Maxi Dresses for the Racktacularly Blessed

It’s gotta be hard out there for the spectacularly busty, those quasi-blessed girls whose sweater puppies are sweater mastiffs.

I mean sure there are some benefits, my BFF can balance a bowl of cereal on hers with neither froot nor loop crashing to the ground, and I’m pretty sure she’s never had a traffic ticket in her life, even though I’ve ridden shotgun as she’s driven the wrong way up a one-way road, singing Blondie at the top of our 19 year-old lungs.

I’m not going to bore you with stuff you already know. I mean honestly, how many of my readers need to be told that those little center halter things or smocked tube tops are not the way to go? With that in mind, here are some styling tips on maxi dresses for the emphatically bosomed.

Spread the Love

And by love I mean visual interest.

If you’ve got big breasts, you already know how much attention they get.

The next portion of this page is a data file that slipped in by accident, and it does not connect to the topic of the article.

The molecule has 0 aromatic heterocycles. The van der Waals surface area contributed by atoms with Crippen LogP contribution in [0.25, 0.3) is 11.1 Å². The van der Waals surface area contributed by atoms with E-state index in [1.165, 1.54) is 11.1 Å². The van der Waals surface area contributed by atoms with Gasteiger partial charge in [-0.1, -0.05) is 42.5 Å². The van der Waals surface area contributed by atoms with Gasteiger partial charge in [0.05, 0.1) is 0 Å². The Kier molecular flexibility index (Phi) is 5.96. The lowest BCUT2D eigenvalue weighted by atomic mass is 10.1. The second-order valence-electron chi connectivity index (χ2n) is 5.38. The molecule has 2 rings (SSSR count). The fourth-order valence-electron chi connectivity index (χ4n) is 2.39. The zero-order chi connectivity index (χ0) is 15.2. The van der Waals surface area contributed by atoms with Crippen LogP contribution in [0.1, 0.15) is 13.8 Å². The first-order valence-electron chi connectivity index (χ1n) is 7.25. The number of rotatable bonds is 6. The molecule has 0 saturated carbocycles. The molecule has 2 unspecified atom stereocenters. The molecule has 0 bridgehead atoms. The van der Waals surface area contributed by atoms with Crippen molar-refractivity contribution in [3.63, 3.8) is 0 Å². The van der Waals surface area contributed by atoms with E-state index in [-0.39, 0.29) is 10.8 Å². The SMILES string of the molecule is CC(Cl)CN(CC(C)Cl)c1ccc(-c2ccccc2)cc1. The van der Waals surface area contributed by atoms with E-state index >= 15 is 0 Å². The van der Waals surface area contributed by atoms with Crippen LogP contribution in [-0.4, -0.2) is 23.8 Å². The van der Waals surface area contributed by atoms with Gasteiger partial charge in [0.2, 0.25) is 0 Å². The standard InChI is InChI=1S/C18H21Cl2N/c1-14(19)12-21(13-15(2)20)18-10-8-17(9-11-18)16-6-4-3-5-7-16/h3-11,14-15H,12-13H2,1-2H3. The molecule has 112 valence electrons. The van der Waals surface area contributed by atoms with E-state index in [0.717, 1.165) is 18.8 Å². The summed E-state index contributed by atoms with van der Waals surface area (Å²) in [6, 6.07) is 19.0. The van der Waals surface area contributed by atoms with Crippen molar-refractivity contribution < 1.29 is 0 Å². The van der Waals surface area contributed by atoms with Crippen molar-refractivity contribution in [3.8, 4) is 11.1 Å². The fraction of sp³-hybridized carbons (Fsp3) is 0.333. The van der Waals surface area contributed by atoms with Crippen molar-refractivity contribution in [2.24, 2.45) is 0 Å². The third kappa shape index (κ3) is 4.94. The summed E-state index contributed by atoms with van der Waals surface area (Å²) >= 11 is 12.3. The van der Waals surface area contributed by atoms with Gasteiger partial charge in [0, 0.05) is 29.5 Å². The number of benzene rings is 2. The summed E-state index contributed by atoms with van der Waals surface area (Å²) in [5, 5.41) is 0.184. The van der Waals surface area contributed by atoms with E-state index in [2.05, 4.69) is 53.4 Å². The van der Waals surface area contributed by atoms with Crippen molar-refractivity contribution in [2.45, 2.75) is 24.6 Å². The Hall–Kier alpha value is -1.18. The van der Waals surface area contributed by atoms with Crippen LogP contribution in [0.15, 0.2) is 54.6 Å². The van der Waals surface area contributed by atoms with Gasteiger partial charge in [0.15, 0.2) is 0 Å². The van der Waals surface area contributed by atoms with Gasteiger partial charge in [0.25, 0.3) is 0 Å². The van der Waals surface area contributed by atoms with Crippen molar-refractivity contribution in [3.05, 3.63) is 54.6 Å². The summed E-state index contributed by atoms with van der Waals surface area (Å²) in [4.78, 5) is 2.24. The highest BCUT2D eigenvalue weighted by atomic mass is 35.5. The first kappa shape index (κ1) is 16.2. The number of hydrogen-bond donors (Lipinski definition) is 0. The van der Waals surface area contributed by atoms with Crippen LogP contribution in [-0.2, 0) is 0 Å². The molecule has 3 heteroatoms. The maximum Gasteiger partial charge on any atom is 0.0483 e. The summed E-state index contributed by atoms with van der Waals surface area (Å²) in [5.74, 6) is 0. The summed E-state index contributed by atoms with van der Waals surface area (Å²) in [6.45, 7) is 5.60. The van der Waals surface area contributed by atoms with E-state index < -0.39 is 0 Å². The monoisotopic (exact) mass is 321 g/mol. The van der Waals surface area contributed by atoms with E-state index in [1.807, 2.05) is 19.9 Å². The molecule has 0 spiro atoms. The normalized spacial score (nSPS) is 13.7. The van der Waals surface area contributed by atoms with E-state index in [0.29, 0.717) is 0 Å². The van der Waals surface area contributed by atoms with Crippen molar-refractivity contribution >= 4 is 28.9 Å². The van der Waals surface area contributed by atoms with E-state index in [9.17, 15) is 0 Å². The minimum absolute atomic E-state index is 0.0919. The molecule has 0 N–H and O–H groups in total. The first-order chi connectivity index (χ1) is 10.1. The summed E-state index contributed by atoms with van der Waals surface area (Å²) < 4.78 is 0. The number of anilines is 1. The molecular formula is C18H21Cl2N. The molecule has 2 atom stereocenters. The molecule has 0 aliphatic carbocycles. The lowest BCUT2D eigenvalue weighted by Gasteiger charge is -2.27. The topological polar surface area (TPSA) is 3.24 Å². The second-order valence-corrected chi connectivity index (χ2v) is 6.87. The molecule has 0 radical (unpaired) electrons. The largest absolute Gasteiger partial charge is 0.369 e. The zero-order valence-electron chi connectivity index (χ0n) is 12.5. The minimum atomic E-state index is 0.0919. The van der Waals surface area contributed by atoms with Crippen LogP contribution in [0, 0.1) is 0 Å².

I mean, if my humble starter set has made people walk into walls, I can only imagine what your deluxe editions do. You can’t make someone ignore them, but you can trick ‘em into looking somewhere else, too.

With maxi dresses, try something with a seriously eye-catching graphic close to the hem.

Anything that spreads out the attention over your body is going to make you look more proportionate.

This colorblocked maxi from JC Penney is a good example. With the slender model all the attention goes to the bottom of the dress, but on a busty girl, the boom boom on the bottom is going to be balanced with your natural top-heavy pow. Leave the giraffe wedges at home.

Go Big or Go Home

Strong structural elements like a major kimono sleeve or a well-draped asymmetrical shoulder can work to your advantage while little fripperies and those ubiquitous flaccid ruffles never do.

This dramatic black number would be best served on the confidently statuesque (the long necklace is a smart piece of accessorizing when it comes to a monochromatic maxi as it creates length and balances out the potentially overwhelming swaths of fabric) while the Charlize maxi from Kiyonna –honestly the best all-around example of the maxi I’ve found for pure wearability and glamor– would work  on any frame.

Remember, when you’ve got a serious sleeve and a plunging neckline, it’s perfectly fine to wear a cami. The weight of the sleeve will balance the look. A good sleeve is a busty girl’s best friend when it comes to proportionate dressing as it balances out the cleave even as it’s enhancing it.